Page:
Sequential Brands Group 

Brand management company Sequential Brands Group, Inc has posted a 14.4% decline in total revenue from continuing operations for the second quarter ended 30 June to US$22.6m from $26.4m in the prior year quarter. On a GAAP basis, loss from continuing operations was $2.9m, compared to $3.3m last year. Non-GAAP net loss amounted to $1.8m, compared to $2.6m last time. Net loss attributable to Sequential Brands Group narrowed to $2.8m from $4.6m. 


Dillard’s has narrowed its net loss to US$8.6m for the 13 weeks to 1 August from $40.7m in the prior year second quarter. The company said it expects to be in a net operating loss position for the fiscal year and said included in net loss for the current quarter is a net tax benefit related to the CARES Act. Net sales, meanwhile, totalled $919m, down from $1.4bn a year prior. Net sales includes the operations of Dillard’s construction business, CDI Contractors, LLC. Total retail sales, which exclude CDI, decreased by about 35% to $893.2m. The company did not report comparable store sales data for the quarter due to the temporary closure of its brick-and-mortar stores as well as the interdependence between in-store and online sales. While no indication of future performance, it added sales performance in the stores since reopening through 1 August was approximately 72% of prior year sales on corresponding days. Retail gross margin improved 239 basis points to 31.1% from 28.7% last year, primarily due to decreased markdowns. Consolidated gross margin, meanwhile, improved 271 basis points.

Iconix Brand Group

For the second quarter ended 30 June, Iconix Brand Group posted total revenue of US$22.3m, a 35% decline, compared to $34.4m in the prior-year period. Revenue across all segments was primarily negatively impacted by the effects of the Covid-19 pandemic on the global economy. Iconix attributed a 46% decrease in revenue in its women’s segment principally to a decrease in licensing revenue from its Mudd and Candies brands. Revenue from the men’s segment decreased 55% mainly due to a decrease in licensing revenue from the Buffalo and Umbro brands. International segment revenue declined 27% in the current quarter mainly due to decreases in Latin America and Europe. GAAP net income attributable to Iconix reflected a loss of $17.4m, compared to net income of $1.3m for the second quarter of 2019.

Kontoor Brands

Kontoor Brands, the owner of iconic denim brands Wrangler and Lee, saw sales in its second-quarter slump 43% to US$349m as it recorded declines in both its domestic and international markets. The company said Covid-19 related wholesale and owned door closures and stay-at-home orders were to blame, as well as an approximate $33m timing shift of shipments from the second quarter to the third. Kontoor moved to a net loss of $33.3m from earnings of $38m a year earlier, while gross margin was down 10 basis points to 38.5%.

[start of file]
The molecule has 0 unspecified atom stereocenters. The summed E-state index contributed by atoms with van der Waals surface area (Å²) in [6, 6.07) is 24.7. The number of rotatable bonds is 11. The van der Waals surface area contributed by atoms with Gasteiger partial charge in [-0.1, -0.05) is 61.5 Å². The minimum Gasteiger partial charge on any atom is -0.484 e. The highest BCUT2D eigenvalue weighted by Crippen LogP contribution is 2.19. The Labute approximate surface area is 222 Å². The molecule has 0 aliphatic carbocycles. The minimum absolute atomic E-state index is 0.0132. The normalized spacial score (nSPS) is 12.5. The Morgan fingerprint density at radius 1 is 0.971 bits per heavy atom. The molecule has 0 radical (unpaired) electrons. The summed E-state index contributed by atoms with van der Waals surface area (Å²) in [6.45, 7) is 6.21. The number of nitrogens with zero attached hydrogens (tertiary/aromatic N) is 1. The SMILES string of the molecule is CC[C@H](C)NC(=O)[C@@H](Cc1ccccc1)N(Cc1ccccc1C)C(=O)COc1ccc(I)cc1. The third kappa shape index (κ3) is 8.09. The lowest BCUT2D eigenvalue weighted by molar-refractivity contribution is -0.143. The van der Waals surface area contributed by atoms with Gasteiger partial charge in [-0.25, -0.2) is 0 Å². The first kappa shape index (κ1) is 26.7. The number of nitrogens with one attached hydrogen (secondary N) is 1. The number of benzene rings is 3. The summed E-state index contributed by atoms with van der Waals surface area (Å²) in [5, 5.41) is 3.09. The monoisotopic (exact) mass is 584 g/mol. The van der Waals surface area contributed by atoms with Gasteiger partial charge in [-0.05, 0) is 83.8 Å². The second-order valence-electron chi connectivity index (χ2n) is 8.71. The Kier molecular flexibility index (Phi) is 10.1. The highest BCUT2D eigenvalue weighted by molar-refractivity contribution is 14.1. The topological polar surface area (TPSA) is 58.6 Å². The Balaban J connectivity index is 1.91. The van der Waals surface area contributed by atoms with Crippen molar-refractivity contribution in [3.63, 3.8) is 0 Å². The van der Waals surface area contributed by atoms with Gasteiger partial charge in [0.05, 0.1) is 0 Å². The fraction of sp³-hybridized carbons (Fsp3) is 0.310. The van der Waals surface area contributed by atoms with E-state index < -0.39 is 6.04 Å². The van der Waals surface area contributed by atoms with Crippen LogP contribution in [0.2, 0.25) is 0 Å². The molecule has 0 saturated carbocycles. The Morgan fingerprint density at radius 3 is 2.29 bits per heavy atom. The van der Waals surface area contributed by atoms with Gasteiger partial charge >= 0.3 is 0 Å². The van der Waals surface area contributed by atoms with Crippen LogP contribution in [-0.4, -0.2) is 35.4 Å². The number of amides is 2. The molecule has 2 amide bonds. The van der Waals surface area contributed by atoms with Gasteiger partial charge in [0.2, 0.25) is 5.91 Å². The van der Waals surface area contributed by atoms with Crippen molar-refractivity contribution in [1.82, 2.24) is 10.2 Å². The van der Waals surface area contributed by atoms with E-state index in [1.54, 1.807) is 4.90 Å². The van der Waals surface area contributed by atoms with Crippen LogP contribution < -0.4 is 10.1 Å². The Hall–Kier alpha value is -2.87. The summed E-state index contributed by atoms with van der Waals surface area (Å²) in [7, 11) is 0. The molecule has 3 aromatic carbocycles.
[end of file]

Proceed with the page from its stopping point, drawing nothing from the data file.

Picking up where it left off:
Wolverine Worldwide

Wolverine Worldwide CEO Blake Krueger said the company’s second-quarter results were much stronger than expected, despite the negative impact of unprecedented global market conditions and significant retail store closures for much of the time period. For the three months ended 27 June, reported revenue was US$349.1m, down 38.6% from $568.6m a year ago. On a constant currency basis, revenue was down 38.3%, while owned e-commerce sales soared 96% on the previous year. Reported gross margin narrowed to 42.2% from 40.5%. The company reported a net loss of $1.9m, compared to net income of $40.2m in the prior-year period. 

“We believe the company is positioned well to accelerate out of the current market downturn once the impact of the pandemic subsides,” Krueger added. 

Boot Barn Holdings

Boot Barn Holdings posted a 20.5% decline in net sales for the three months to 27 June to US$147.8m from $185.8m in the prior-year period. Consolidated same store sales decreased 14.9% with retail store same store sales down 27.1% and e-commerce same store sales up 51.9%. Net loss was $0.5m, compared to net income of $9.7m in the prior-year period. Gross margin narrowed to 27.2% from 33.5% a yea prior. The 630 basis points decline was driven by 430 basis points of deleverage in buying and occupancy costs and a 200-basis point decline in merchandise margin rate. 

Weyco Group

Footwear maker Weyco has reported a net loss of US$8.9m for the second quarter ended 30 June, compared to net earnings of $1.5m last year. Net sales for the period were $16.7m, down as compared to second quarter 2019 net sales of $60.5m. Net sales across all of the company’s brands were down significantly in all major categories as a result of retail shutdowns due to the pandemic. 

“Cost management and liquidity remain top priorities of the company during this challenging time,” said Thomas Florsheim Jr, chairman and CEO. “We are taking measures to right-size our cost structure in light of decreased demand.”

Express Inc